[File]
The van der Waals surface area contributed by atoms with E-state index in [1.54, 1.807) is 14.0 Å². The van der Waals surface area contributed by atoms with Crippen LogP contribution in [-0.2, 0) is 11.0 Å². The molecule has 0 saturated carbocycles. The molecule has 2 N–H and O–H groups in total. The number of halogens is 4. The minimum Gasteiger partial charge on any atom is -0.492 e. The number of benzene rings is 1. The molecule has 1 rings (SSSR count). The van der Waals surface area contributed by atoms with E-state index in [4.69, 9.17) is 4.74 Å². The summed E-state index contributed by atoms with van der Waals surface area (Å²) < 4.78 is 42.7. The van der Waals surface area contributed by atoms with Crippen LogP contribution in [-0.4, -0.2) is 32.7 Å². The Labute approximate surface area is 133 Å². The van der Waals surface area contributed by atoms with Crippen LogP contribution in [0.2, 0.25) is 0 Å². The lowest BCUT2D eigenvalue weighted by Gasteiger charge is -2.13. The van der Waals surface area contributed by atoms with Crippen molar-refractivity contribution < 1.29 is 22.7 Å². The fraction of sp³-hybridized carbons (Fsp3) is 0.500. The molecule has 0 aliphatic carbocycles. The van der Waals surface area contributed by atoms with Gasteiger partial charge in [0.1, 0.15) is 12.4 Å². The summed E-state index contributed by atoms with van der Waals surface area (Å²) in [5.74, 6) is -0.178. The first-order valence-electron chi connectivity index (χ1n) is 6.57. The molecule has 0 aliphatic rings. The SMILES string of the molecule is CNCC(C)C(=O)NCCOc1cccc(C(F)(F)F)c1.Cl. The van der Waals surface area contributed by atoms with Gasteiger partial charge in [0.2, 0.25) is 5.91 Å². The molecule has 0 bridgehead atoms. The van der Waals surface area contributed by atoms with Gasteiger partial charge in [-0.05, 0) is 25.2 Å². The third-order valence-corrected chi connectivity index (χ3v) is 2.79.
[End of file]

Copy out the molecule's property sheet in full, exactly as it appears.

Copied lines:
The van der Waals surface area contributed by atoms with E-state index in [1.54, 1.807) is 14.0 Å². The van der Waals surface area contributed by atoms with Crippen LogP contribution in [-0.2, 0) is 11.0 Å². The molecule has 0 saturated carbocycles. The molecule has 2 N–H and O–H groups in total. The number of halogens is 4. The minimum Gasteiger partial charge on any atom is -0.492 e. The number of benzene rings is 1. The molecule has 1 rings (SSSR count). The van der Waals surface area contributed by atoms with E-state index in [4.69, 9.17) is 4.74 Å². The summed E-state index contributed by atoms with van der Waals surface area (Å²) < 4.78 is 42.7. The van der Waals surface area contributed by atoms with Crippen LogP contribution in [-0.4, -0.2) is 32.7 Å². The Labute approximate surface area is 133 Å². The van der Waals surface area contributed by atoms with Crippen LogP contribution in [0.2, 0.25) is 0 Å². The lowest BCUT2D eigenvalue weighted by Gasteiger charge is -2.13. The van der Waals surface area contributed by atoms with Crippen molar-refractivity contribution < 1.29 is 22.7 Å². The fraction of sp³-hybridized carbons (Fsp3) is 0.500. The molecule has 0 aliphatic carbocycles. The van der Waals surface area contributed by atoms with Gasteiger partial charge in [0.1, 0.15) is 12.4 Å². The summed E-state index contributed by atoms with van der Waals surface area (Å²) in [5.74, 6) is -0.178. The first-order valence-electron chi connectivity index (χ1n) is 6.57. The molecule has 0 aliphatic rings. The SMILES string of the molecule is CNCC(C)C(=O)NCCOc1cccc(C(F)(F)F)c1.Cl. The van der Waals surface area contributed by atoms with Gasteiger partial charge in [0.2, 0.25) is 5.91 Å². The molecule has 0 bridgehead atoms. The van der Waals surface area contributed by atoms with Gasteiger partial charge in [-0.05, 0) is 25.2 Å². The third-order valence-corrected chi connectivity index (χ3v) is 2.79.